Remember the start of this round? You could buy 100 bullets for a total amount of $1,000 and purchase Gold for approximately $4,000 per gold coin. Now, have a look at the current average prices of bullets and Gold. A significant increase compared the start of the round, simply due the fact that there is more in-game money than compared at the start of this round. Now please empathize yourself into a player who has just signed up and starts with $500. You could argue that this player has no chance against the players who are playing from the start of the round. The players from the beginning of the round may have an advantage over this new player, because they have been able to earn money for some time. Due to the high prices of goods and services in the game (at the time the new players joins Bootleggers), this new player seems to have no chance against the other players and therefore ‘‘Inflation’’ can be a problem. But let's all be honest, this problem is solved quickly when this player buys gold with real money. You don’t have to explain to me that this is not a real solution. I am Dutch, so I am anything but stingy.

So yeah, back to the racket feature. Where was I? People claim that the in-game money is significantly increasing due the racket feature and the total money goes up too fast. In summary, due the high average pay-out of the rackets, people claim that the inflation is going way faster than before. We do what you expect from a quality newspaper and we went to find it out. So, where to start? In order to determine whether a feature brings too much money into the game, we first have to gain insight into the features with which you can earn money. In order to make things not too complicated, we have only analyzed a limited number of features on Bootleggers, but I believe that these are currently the features that make the most money. We had a look at the following features and information:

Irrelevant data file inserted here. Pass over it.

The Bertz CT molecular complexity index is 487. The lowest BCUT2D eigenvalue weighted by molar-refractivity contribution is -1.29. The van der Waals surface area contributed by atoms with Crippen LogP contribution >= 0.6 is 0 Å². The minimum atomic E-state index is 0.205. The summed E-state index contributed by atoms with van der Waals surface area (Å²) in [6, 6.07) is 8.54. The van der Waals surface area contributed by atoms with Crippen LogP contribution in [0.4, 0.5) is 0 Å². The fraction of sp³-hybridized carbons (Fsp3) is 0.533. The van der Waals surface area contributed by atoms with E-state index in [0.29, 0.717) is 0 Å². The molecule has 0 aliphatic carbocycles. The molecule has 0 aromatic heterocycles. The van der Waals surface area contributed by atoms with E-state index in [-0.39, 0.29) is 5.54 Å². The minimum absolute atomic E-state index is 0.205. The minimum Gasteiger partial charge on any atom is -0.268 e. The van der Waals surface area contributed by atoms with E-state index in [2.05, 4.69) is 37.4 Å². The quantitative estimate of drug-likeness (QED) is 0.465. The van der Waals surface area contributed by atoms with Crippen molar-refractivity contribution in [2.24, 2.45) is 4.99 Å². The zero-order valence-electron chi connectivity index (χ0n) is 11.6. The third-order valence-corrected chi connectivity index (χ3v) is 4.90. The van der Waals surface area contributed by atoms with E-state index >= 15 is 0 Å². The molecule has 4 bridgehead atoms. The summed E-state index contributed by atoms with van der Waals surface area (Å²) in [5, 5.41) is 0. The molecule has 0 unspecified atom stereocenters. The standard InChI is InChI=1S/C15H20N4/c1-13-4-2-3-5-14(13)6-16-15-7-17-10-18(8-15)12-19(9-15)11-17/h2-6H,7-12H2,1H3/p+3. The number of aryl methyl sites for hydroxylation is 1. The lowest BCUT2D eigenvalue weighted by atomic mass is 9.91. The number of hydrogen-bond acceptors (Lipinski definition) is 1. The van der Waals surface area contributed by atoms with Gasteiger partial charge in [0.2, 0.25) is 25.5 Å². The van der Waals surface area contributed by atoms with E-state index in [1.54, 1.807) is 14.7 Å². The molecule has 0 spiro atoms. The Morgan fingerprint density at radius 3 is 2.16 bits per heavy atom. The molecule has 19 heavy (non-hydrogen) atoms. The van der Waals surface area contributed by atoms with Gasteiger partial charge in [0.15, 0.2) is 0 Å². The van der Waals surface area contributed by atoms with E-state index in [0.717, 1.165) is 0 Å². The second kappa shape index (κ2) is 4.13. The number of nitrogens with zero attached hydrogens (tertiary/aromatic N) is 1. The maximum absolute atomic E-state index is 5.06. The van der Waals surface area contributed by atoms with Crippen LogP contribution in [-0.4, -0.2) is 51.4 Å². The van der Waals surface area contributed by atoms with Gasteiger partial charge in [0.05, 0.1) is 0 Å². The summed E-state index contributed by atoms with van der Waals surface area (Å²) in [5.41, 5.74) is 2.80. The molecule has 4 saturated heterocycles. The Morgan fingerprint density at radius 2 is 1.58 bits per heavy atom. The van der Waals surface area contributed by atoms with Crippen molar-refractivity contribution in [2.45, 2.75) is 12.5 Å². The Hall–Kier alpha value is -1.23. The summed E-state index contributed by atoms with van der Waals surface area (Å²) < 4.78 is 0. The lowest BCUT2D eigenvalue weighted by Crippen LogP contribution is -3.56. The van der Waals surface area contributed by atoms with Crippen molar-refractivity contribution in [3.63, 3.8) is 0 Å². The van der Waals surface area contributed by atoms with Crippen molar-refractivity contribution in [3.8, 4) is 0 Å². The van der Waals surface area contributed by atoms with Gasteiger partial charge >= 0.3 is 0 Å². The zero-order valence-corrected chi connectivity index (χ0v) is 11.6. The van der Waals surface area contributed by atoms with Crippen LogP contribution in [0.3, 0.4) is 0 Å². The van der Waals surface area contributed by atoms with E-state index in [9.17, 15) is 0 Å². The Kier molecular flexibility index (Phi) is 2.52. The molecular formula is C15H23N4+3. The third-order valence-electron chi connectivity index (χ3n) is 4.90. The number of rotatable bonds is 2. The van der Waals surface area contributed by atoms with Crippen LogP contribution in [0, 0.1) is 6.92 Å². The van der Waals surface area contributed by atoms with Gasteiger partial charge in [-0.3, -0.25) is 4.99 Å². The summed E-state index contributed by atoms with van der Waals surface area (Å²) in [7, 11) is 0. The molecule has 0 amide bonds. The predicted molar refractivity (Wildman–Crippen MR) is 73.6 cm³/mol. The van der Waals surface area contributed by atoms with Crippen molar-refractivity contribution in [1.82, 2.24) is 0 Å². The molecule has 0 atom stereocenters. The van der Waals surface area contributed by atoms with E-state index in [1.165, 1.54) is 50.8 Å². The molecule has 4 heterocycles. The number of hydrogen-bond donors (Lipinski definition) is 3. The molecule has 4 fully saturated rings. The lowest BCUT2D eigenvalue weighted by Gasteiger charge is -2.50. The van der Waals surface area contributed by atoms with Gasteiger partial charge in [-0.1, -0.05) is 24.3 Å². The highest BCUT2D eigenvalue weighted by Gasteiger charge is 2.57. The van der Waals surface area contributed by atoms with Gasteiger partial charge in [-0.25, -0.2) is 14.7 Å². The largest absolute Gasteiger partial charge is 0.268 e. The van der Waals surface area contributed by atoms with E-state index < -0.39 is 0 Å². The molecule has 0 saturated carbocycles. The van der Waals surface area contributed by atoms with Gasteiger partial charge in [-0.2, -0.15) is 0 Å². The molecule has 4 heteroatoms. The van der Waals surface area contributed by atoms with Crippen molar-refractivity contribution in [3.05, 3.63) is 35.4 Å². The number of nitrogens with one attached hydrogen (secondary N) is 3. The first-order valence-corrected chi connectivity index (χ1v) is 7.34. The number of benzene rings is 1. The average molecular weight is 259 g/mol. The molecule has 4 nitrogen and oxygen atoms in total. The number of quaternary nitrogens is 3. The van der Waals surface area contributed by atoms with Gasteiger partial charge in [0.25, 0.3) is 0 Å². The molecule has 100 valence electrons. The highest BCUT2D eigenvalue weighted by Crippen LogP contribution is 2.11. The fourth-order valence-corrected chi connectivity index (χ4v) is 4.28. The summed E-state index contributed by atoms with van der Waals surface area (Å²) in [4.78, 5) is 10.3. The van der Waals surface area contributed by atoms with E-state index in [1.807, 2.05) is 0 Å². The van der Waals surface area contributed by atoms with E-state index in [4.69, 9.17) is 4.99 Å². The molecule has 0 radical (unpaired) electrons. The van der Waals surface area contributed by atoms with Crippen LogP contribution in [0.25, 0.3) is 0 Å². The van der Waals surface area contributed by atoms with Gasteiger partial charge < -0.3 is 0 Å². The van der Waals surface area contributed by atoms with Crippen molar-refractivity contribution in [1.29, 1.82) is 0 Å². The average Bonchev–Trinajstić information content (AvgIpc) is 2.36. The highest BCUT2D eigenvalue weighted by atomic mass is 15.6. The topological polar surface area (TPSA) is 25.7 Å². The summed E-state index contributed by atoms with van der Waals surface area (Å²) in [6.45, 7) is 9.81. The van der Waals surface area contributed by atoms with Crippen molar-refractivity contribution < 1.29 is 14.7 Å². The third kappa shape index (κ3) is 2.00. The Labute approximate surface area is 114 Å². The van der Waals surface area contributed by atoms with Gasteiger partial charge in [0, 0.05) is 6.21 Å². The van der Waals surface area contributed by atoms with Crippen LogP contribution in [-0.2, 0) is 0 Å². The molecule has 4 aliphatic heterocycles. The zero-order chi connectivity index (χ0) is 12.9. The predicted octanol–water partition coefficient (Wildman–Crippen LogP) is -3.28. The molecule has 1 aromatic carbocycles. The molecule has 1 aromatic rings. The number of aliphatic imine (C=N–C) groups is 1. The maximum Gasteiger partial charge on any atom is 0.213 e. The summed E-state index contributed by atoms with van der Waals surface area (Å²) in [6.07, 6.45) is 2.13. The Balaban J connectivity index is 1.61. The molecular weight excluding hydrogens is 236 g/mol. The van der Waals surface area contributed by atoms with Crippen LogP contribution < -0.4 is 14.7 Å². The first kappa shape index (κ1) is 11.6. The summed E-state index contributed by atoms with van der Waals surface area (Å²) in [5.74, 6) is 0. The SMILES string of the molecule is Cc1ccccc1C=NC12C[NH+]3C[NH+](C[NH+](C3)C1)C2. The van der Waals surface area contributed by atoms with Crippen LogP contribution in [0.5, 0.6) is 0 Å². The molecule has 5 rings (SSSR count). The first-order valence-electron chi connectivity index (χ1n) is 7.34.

• Total amount of performed and successful crimes (including the total amount of cash earned with these crimes);
  • Total amount of performed and successful Auto Burglary attempts (including the total amount of cash earned with selling cars to the state);
  • Total amount of sold booze with the Bootlegging feature (including the total amount of cash earned with selling Booze);
  • Total amount of performed and successful Booze Smuggles (including the total amount of cash earned with these Booze Smuggles);
  • Total amount of performed and successful Organized Crimes (including the total amount of cash earned with these Organized Crimes); and
  • Total amount of performed and successful Rackets (including the total amount of cash earned with these Rackets).